Wombwell Rainbow Interviews: Helen Ruggieri

Wombwell Rainbow Interviews

I am honoured and privileged that the following writers local, national and international have agreed to be interviewed by me. I gave the writers two options: an emailed list of questions or a more fluid interview via messenger.

The usual ground is covered about motivation, daily routines and work ethic, but some surprises too. Some of these poets you may know, others may be new to you. I hope you enjoy the experience as much as I do.


Helen Ruggieri

has been writing and publishing her work for thirty years. She has a book of short prose pieces (haibun) from Foothills Publishing called The Character for Woman, about living in Japan and three books of poetry in print: from Kitsune Books, Butterflies Under a Japanese Moon; Aldrich Publishing/Kelsay Books, The Kingdom Where Everybody Sings Off Key; The Kingdom Where No One Keeps Time, Mayapple Press.

Other books are Glimmer Girls about growing up female in the 50s; Concrete Madonna about the pink collar experience; and Rock City Hill Exercises about hiking in the Alleghenies.

Her poetry has appeared recently in the following anthologies:

.Poems of Francis and Clare: St. Anthony Messenger Press

.Common Wealth: Contemporary Poets on Pennsylvania, Penn State UP

.20 Years of Uncommon Nature Writing, Wood Thrush Books

.Rough Places Plain: Poems of the Mountains, Salt Marsh Press

.Beloved on the Earth: Poems of Grief and Gratitude, Holy Cow! Press

.From the Other World: Poems in Memory of James Wright, Lost Hills Books

.The Widow’s Handbook, Kent State University Press

.The Sexuality Poems, Foothills Publishing

.Bird Song, Foothills Publishing

.St. Peter’s B- List, St. Anthony’s Messenger

.Nasty Women Poets, Lost Horse Press

Ruggieri taught in the Writing Program at the University of Pittsburgh, Bradford, PA. She spent several months in Japan at Yokohama College of Commerce and was awarded a Sasakawa Fellowship to study Japanese culture. She has worked as a visiting poet in area schools and taught a workshop at the African American Center for Cultural Development.

Current prose publications include:

.Home Is Where You Keep Your Stuff in How I learned to Cook, Putnam/Tarcher

.Fragmentary Writing (journal entries) from Impassio Press

.One for the Road: Stories for Teens Whose Families Suffer from the Disease of     Alcoholism, Split Oak Press

.The Ghost in the Machine (about Lewis Grassic Gibbon) in Ars Medica

.Divine Winds in The Journal of Ontological Studies

Japanese verse forms (haibun, haiku, senryu) have appeared in many American and international publications in Turkey, Belgium, England, Ireland, Russia, Slovakia and in Japan where her haiku have been published in Japanese/English newspapers and have won several international awards. She studied with William Stafford at the Atlantic Center for the Arts and with John Balaban at Penn State where she received an MFA.   Ruggieri, a Master Gardener, has a black sash in Tai Chi.

rabbit tracks/across the snowy field -/the long commute

The Interview

1. Who introduced you to poetry?

Mostly it was the old Prose and Poetry text books they used in grade school.

1.1 What writers caught your interest in the old prose and poetry text books?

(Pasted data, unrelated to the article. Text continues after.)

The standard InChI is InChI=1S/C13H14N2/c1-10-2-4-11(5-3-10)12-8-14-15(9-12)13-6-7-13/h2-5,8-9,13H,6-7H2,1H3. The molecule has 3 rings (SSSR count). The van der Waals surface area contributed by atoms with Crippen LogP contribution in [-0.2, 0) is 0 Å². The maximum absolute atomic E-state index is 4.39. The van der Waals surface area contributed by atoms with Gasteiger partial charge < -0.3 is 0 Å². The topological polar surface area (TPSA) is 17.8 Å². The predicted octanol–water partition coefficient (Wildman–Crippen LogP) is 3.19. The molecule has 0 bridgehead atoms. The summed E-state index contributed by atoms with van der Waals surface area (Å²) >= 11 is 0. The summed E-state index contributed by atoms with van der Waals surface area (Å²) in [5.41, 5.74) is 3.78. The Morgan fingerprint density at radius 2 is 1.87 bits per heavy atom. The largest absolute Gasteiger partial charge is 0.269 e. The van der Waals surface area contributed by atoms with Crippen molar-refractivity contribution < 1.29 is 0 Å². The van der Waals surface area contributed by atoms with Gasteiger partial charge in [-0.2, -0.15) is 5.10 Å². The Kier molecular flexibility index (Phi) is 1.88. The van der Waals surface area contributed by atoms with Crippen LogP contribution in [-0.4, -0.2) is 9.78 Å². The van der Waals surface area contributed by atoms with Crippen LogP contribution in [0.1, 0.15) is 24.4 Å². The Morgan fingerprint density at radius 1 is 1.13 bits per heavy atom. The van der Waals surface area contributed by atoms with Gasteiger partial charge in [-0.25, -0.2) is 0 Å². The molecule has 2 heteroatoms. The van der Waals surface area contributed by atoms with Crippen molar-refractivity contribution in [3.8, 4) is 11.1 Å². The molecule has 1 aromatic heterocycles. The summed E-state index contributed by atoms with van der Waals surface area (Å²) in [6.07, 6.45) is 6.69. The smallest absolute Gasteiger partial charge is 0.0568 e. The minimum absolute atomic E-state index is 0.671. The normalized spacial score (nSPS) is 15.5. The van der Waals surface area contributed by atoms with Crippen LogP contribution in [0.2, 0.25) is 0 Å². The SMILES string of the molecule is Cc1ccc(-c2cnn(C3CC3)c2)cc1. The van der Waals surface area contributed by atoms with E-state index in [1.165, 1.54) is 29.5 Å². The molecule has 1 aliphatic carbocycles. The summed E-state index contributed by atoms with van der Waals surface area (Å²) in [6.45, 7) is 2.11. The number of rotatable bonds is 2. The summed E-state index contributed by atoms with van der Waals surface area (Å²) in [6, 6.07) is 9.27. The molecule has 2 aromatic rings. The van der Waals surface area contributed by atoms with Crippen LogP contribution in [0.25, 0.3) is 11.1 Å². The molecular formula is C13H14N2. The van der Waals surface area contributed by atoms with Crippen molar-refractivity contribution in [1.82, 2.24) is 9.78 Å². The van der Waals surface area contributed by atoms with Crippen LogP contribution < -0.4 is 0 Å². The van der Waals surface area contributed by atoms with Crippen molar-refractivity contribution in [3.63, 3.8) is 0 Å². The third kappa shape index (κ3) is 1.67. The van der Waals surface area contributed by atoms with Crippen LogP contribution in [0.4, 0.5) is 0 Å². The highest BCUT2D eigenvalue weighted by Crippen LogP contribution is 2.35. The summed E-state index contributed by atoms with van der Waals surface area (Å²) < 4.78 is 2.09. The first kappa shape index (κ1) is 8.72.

Wow.  This goes back into grammar school.  I remember those poets from New England – Longfellow, Emerson, Thoreau, and later the WWI poets – McCrea’s In Flander’s Fields, Rupert Brooke, Wilfred Owen.  The way they captured their moments.

I had an opportunity to study in Japan for a semester and was fascinated by how the “moment” became so important in Japanese poetry (in the haiku and haibun) and became the image” of Pound and the early imagists.   It was there all along but no one had named it

2. How aware were you of the dominating presence of older poets?

As a literature major I was exposed to many and in the 50s when I was in college there were few female poets.  That left me with the search – and an anthology – No More Masks.  Here I found the new writers I was looking for.

2.1. What writers did you find in No More Masks that you were looking for?

This was an early feminist anthology with many unheard voices.  I don’t have a copy anymore but I was thrilled by their “nerve.:  They broke out.  They said what they really thought. Genieve Taggard,  Marge Piercy, Anne Sexton, Alicia Ostriker, etc.Wow.  what a grouping.

3. What is your daily writing routine?

I write in the morning for two or three hours

4. What motivates you to write?

I was always looking for something to do, something I was good at and poetry came easily and I could practice and get better and better.  You learn about yourself as well as how to write.

5. How do the writers you read when you were young influence you today?

Their influence hangs on. I am working on a series of poems that have a line from a famous poem in them.

6. Who of today’s writers do you admire the most and why?

I like many of the younger writers but no one in particular.

7. Why do you write, as opposed to doing anything else?

I do other things but writing satisfies. I do qi gung and tai chi, I’m a master gardener, and I read a great deal.

8. What would you say to someone who asked you “How do you become a writer?”

I would tell them to write, maybe start with a journal and fill them up, one after another.

9. Tell me about the writing projects you have on at the moment.

I’m working a book of poems about birds, and trying to complete a mystery novel.  I am also working on a book of haibun about nature.

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